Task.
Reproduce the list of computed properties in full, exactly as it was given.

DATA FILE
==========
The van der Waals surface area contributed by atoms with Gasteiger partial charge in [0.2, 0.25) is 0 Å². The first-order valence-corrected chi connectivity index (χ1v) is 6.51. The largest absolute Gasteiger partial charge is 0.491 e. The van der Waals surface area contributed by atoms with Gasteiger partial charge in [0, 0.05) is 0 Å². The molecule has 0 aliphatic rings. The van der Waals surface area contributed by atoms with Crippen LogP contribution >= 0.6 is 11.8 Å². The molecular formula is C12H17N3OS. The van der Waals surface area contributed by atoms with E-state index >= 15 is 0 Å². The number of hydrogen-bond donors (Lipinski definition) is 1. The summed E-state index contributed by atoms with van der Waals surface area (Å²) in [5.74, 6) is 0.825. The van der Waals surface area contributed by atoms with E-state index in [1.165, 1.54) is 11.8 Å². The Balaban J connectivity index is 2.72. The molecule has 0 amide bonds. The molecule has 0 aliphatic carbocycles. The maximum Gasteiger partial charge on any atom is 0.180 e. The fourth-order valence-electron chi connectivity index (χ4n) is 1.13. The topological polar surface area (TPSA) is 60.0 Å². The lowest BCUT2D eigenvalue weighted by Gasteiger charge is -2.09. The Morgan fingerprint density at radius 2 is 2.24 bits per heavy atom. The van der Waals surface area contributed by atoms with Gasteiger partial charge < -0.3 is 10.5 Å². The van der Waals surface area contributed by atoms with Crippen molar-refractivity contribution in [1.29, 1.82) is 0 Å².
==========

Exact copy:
The van der Waals surface area contributed by atoms with Gasteiger partial charge in [0.2, 0.25) is 0 Å². The first-order valence-corrected chi connectivity index (χ1v) is 6.51. The largest absolute Gasteiger partial charge is 0.491 e. The van der Waals surface area contributed by atoms with Gasteiger partial charge in [0, 0.05) is 0 Å². The molecule has 0 aliphatic rings. The van der Waals surface area contributed by atoms with Crippen LogP contribution >= 0.6 is 11.8 Å². The molecular formula is C12H17N3OS. The van der Waals surface area contributed by atoms with E-state index >= 15 is 0 Å². The number of hydrogen-bond donors (Lipinski definition) is 1. The summed E-state index contributed by atoms with van der Waals surface area (Å²) in [5.74, 6) is 0.825. The van der Waals surface area contributed by atoms with E-state index in [1.165, 1.54) is 11.8 Å². The Balaban J connectivity index is 2.72. The molecule has 0 amide bonds. The molecule has 0 aliphatic carbocycles. The maximum Gasteiger partial charge on any atom is 0.180 e. The fourth-order valence-electron chi connectivity index (χ4n) is 1.13. The topological polar surface area (TPSA) is 60.0 Å². The lowest BCUT2D eigenvalue weighted by Gasteiger charge is -2.09. The Morgan fingerprint density at radius 2 is 2.24 bits per heavy atom. The van der Waals surface area contributed by atoms with Gasteiger partial charge < -0.3 is 10.5 Å². The van der Waals surface area contributed by atoms with Crippen molar-refractivity contribution in [1.29, 1.82) is 0 Å².